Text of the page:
The point about Chris Mullin is well made. Different people with different temperaments in different situations, with different constituencies with different profiles and majorities, will face different stresses and strains—not just actual and in your face, but behind the scenes. As I have said, that might have a very corrosive influence on democracy itself, and we should stand fully against it.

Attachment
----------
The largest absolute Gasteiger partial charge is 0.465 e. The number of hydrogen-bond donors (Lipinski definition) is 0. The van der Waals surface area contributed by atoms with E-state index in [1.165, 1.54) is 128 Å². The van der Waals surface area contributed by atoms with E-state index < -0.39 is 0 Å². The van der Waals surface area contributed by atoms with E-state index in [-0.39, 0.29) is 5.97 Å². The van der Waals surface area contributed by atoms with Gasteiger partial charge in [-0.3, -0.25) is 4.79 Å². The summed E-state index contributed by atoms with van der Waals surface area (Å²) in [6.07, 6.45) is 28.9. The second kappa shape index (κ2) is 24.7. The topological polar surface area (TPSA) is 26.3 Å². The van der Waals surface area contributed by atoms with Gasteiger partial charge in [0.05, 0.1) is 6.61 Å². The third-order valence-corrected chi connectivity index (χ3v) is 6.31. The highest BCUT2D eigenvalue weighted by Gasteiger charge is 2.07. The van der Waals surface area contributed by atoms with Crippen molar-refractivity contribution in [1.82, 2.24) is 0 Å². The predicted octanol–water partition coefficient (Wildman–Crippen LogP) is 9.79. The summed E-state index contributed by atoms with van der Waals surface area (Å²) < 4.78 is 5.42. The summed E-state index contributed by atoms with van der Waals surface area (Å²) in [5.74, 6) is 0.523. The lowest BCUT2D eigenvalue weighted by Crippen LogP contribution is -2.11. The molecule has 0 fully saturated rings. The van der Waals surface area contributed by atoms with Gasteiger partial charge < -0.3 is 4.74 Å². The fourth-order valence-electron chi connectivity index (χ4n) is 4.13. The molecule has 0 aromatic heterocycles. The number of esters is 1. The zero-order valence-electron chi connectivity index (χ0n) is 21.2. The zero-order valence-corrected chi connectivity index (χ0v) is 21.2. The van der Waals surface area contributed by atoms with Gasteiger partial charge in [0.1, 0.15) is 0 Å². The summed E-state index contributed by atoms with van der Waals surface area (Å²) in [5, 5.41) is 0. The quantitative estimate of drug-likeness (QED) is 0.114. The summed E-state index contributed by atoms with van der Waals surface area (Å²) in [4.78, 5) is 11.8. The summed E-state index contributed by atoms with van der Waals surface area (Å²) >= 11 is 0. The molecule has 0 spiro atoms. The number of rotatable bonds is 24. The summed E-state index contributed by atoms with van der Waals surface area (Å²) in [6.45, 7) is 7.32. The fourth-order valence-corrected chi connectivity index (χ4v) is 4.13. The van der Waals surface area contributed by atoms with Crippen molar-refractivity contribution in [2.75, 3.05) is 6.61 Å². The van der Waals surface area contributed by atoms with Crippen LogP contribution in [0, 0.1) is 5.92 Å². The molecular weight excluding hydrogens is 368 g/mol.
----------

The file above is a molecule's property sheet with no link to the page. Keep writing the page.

All of us like to think that despite pressure behind the scenes or otherwise, one would put principle before popularity. With fixed-term Parliaments, we know that we will have five years of making difficult decisions, but have the time to explain such things. However, we might be faced with instant demands or pressures, which—let us face it—might be orchestrated by political parties against those in particularly marginal seats. There would be issue after issue, and requests to do this and to do that. People from 38 Degrees, or whatever it is called, are just the tip of the iceberg. Lots of other groups would insist on the immediate satisfaction of their demands. It is easy to get groups of people to send in letters without their thinking through the issues. It would all become a sort of crowd mentality, and before we knew it, people who should be MPs would be intimated and not stand, and it would also interfere with the quality of people who came forward.